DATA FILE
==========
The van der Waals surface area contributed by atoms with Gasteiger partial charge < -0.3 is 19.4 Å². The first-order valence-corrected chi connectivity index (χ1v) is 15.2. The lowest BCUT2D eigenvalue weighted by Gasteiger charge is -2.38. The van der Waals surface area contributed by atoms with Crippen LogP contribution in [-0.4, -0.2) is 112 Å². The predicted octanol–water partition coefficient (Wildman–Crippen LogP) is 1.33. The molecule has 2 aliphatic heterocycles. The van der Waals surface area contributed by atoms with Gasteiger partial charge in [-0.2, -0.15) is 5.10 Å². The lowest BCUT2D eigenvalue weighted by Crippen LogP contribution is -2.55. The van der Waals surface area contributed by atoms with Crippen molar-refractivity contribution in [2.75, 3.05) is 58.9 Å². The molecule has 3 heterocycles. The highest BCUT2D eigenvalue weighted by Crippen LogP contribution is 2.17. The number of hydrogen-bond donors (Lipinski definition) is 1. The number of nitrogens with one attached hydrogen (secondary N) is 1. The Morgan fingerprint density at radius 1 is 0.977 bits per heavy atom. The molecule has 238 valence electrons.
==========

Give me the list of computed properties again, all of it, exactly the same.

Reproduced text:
The van der Waals surface area contributed by atoms with Gasteiger partial charge < -0.3 is 19.4 Å². The first-order valence-corrected chi connectivity index (χ1v) is 15.2. The lowest BCUT2D eigenvalue weighted by Gasteiger charge is -2.38. The van der Waals surface area contributed by atoms with Crippen LogP contribution in [-0.4, -0.2) is 112 Å². The predicted octanol–water partition coefficient (Wildman–Crippen LogP) is 1.33. The molecule has 2 aliphatic heterocycles. The van der Waals surface area contributed by atoms with Gasteiger partial charge in [-0.2, -0.15) is 5.10 Å². The lowest BCUT2D eigenvalue weighted by Crippen LogP contribution is -2.55. The van der Waals surface area contributed by atoms with Crippen molar-refractivity contribution in [2.75, 3.05) is 58.9 Å². The molecule has 3 heterocycles. The highest BCUT2D eigenvalue weighted by Crippen LogP contribution is 2.17. The number of hydrogen-bond donors (Lipinski definition) is 1. The number of nitrogens with one attached hydrogen (secondary N) is 1. The Morgan fingerprint density at radius 1 is 0.977 bits per heavy atom. The molecule has 238 valence electrons.